A treaty nearly 50 years old that was ratified under President Lyndon Johnson and signed by some countries that no longer exist could severely curtail the Mars Curiosity mission.
The Curiosity rover, which landed on the red planet on August 6, may be prohibited from using its drill due to concerns that a box of drill bits may have been contaminated by Earth microbes, reports the Los Angeles Times' Louis Sahagun. Engineers for the project apparently departed from procedure and ran afoul of something called a Planetary Protection Officer:
Under the agency's procedures, the box should not have been opened without knowledge of a NASA scientist who is responsible for guarding Mars against contamination from Earth. But Planetary Protection Officer Catharine Conley wasn't consulted.
"They shouldn't have done it without telling me," she said. "It is not responsible for us not to follow our own rules."
The box containing the bits was unsealed in a near-sterile environment, said [NASA Program Executive for Solar System Exploration Dave Lavery]. Even so, the breach was enough to alter aspects of the mission and open a rift at NASA between engineers and planetary protection officials...
On Nov. 1, after learning that the drill bit box had been opened, Conley said she had the mission reclassified to one in which Curiosity could touch the surface of Mars "as long as there is no ice or water."
Conley's predecessor at NASA, John D. Rummel, a professor of biology at East Carolina University, said, partly in jest: "It will be a sad day for NASA if they do detect ice or water. That's because the Curiosity project will most likely be told, 'Gee, that's nice. Now turn around.'"
It's understandable that you don't want to introduce Earth-based life to Mars before you have a very high degree of certainty that the planet doesn't contain any life of its own. Otherwise you run the risk of contaminating your own research.
Still, how does a Planetary Protection Officer get the authority to shut down such a costly and important part of this mission? Aren't there any Planetary Conquest or Pan-Galactic Colonization officers who can overrule Conley's decision?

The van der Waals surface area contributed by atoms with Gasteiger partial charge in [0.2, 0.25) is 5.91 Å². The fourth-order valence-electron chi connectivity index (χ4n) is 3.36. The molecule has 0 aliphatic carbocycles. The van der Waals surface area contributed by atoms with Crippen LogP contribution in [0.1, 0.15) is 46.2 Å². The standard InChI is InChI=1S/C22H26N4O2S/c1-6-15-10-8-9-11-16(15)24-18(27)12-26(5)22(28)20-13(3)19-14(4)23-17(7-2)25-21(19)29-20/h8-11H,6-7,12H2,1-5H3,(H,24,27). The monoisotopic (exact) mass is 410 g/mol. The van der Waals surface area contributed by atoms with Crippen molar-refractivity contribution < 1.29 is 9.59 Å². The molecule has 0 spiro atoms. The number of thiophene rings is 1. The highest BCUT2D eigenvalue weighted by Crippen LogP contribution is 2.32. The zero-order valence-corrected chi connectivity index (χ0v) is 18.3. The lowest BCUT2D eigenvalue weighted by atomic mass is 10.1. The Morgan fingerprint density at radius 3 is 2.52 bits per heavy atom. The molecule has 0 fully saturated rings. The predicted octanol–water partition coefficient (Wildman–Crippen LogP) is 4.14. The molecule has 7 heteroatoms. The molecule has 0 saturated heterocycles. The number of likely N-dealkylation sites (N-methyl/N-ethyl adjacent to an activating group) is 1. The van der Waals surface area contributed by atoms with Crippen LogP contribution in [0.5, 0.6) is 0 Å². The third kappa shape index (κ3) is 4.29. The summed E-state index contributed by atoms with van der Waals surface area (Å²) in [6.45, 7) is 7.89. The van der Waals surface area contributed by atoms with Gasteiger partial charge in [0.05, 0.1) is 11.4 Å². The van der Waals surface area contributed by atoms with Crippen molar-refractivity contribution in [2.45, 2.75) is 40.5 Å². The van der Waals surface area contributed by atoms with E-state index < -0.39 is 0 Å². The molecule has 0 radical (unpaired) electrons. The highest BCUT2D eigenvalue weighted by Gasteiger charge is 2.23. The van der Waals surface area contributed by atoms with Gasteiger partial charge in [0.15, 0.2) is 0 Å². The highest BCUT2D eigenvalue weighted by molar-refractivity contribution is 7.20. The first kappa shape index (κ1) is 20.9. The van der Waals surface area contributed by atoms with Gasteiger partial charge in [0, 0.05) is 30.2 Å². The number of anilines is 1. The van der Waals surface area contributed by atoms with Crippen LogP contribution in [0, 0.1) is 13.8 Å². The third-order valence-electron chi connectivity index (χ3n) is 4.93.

A surface mission to Mars is classed as a Category IV mission according to the Paris-based Committee on Space Research (COSPAR), which means there is a "possibility of contamination by Earth life." The 1967 Outer Space Treaty allows signatories to "pursue studies of outer space, including the Moon and other celestial bodies, and conduct exploration of them so as to avoid their harmful contamination." COSPAR policy separates the surface of Mars into "special" and non-special regions, depending on the probability that "liquid water is present or may occur." (The risk is that thirsty microorganisms might grow if they get a drink of Martian water.)
Curiosity's landing site in Gale Crater is non-special. The drill can be used unless Curiosity encounters water, which is unlikely. The dream of sizable H2O deposits on Mars has been fading more or less steadily for several centuries.
One piece of good news in Sahagun's article is that life forms from good ol' Planet Earth are unexpectedly hardy. In 2005, lichens on a Soyuz rocket survived days of full-vacuum, ultraviolet and cosmic radiation exposure. Last year a plant pathologist determined that a bacterium had pretty decent odds of survival on Mars. This leads me to think we're approaching this the wrong way. Testing genetic material in hostile environments is the only way to learn how to bioengineer plants, animals and humans for space exploration. The next probe we send to Mars should be made of used syringes collected from a dumpster at a Jimmy John's Gourmet Sandwich franchise during flu season.
Update: Fly me to the moon with Ron Bailey's classic "Does Mars Have Rights?"